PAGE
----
For those early career professionals seeking to take the EPPP, obtaining guidance from those who have successfully maneuvered the process may be of help. We polled several early career school psychologists employed in various settings to share what suggestions they had for dealing with the daunting process of preparing to take, and pass, the EPPP.

Emery Mahoney, PhD, who recently graduated and is currently completing her postdoctoral hours stated that “creating a schedule and sticking to it” was very beneficial. Janna Kautz, PhD, an early career school psychologist who worked full-time in a school setting while studying provided similar advice, “think of study sessions as an appointment on the calendar to help hold yourself accountable. The amount of information to review can be intimidating, but looking at it in smaller amounts each day makes it less daunting.” Dr. Kautz also added that she found the depth of knowledge obtained through the studying process to be “extremely beneficial while working in a school setting, as I am better prepared to answer questions and provide more applicable recommendations to parents and teachers.”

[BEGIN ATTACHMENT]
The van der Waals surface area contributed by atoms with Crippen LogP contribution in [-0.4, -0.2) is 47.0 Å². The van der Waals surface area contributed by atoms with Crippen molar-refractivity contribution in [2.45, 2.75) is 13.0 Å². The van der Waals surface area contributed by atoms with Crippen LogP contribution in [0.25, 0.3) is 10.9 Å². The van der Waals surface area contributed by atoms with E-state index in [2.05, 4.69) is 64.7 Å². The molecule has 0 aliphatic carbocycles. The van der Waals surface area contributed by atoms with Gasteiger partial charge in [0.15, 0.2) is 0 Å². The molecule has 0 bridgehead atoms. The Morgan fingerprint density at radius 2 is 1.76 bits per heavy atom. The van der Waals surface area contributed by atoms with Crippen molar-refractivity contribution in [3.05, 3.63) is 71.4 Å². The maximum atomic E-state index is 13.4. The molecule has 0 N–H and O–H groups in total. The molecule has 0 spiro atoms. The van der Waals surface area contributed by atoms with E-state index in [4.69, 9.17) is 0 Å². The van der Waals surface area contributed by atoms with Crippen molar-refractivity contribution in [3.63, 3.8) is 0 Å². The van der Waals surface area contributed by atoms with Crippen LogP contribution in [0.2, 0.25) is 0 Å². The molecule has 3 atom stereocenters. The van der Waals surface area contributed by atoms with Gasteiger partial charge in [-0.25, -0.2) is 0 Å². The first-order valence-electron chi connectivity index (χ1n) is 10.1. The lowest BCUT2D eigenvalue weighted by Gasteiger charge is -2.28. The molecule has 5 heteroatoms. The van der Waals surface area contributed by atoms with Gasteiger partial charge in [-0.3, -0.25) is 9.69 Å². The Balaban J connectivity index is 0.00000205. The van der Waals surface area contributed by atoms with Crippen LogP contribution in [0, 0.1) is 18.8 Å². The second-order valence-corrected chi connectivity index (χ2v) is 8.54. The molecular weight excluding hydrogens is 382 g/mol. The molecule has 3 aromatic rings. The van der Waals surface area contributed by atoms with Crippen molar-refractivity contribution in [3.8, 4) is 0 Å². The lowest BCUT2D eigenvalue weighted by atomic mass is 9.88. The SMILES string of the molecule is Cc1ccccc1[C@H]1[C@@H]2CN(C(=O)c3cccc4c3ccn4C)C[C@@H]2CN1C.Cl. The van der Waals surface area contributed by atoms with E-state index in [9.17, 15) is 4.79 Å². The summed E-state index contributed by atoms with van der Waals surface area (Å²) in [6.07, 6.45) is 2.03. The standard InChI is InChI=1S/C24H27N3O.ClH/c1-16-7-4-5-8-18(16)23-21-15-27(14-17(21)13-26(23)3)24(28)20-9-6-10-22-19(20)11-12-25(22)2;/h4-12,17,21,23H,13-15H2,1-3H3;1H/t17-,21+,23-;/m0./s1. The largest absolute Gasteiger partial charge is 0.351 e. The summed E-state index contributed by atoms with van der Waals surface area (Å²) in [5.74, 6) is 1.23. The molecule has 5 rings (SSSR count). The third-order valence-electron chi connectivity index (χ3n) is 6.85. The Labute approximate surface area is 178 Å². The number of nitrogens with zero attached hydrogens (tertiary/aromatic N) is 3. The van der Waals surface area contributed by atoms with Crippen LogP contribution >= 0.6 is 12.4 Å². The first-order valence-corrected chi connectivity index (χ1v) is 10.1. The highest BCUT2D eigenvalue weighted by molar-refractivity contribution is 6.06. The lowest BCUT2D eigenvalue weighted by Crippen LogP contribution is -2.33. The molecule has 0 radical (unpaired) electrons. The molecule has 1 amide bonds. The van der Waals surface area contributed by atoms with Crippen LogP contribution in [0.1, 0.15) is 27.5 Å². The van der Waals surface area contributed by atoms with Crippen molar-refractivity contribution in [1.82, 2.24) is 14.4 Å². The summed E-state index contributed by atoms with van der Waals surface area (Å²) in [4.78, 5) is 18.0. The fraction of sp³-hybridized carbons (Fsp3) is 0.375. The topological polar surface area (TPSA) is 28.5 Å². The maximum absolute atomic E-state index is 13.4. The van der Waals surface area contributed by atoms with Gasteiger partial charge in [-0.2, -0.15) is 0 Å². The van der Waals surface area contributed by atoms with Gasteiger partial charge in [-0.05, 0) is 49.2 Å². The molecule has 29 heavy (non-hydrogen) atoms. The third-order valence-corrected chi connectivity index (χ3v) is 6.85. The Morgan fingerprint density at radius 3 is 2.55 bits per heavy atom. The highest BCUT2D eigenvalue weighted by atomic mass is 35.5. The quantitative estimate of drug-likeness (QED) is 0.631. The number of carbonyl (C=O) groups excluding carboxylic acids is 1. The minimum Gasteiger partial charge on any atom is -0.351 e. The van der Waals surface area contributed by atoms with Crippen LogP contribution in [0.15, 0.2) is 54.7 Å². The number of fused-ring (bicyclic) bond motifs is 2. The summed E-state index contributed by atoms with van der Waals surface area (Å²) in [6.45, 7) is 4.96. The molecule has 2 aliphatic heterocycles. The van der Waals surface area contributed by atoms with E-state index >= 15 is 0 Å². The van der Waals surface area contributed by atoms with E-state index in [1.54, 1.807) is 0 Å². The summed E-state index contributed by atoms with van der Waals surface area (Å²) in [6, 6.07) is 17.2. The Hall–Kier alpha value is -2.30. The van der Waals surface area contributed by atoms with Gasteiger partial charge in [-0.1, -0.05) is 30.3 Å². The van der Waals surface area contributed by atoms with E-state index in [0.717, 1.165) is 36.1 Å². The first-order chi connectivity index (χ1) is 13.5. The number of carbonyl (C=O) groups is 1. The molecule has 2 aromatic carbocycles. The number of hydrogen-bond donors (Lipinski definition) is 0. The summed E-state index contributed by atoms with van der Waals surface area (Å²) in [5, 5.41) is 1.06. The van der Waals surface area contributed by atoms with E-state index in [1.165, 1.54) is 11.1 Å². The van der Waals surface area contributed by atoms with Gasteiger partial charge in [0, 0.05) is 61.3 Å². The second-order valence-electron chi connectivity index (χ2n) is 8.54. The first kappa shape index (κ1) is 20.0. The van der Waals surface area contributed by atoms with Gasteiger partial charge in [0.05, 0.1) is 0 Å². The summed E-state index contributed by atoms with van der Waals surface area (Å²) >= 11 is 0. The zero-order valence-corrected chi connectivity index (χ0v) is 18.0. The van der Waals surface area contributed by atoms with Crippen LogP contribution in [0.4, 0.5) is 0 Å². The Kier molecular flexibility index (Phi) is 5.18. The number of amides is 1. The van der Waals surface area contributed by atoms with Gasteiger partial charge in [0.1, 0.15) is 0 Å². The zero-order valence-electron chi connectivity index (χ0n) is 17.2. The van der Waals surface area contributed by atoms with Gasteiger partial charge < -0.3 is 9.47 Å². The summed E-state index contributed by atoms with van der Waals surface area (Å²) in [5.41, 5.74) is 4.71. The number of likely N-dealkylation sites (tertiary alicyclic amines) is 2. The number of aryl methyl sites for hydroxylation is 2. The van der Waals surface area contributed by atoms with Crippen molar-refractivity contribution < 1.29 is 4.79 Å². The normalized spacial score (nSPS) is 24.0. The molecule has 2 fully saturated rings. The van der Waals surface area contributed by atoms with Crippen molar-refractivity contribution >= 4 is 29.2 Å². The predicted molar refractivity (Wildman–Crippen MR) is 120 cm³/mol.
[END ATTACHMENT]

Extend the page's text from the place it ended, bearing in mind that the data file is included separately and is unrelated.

Katie Eklund, PhD, an assistant professor in school psychology, also recently took the EPPP and became licensed. She stated that she spent 2-3 intensive months studying prior to the exam and encouraged attending workshops that are regularly offered for those studying for the EPPP. “I took a 4-day workshop and it was worth every penny. It helped me narrow down what I needed to study and provided me with valuable test-taking strategies.” Another licensed psychologist practicing in the schools provided additional tips on helping manage the large amount of information needing to be studying for the EPPP: “ I focused a lot of my study time on areas I knew nothing about or knew less about, but I could easily learn. I gave less time to areas where I felt I couldn't make large gains in the time I had.”

Using a variety of study modalities was also suggested by several of the early career psychologists polled, particularly when fitting studying into a busy work schedule. Lisa Costella, PhD, an early career psychologist in a medical setting stated, “I designated a small window of time to study intensely. I gave myself three months and set the goal of studying between 150 and 200 hours. I used study guides, online exams, and listened to audio CDs. Taking the online exams multiple times was the most useful study activity for me.” A psychologist working in private practice who took the EPPP twice found it beneficial to structure her study regimen but also emphasized her use of various study modalities when preparing for the EPPP her second time, after which she passed.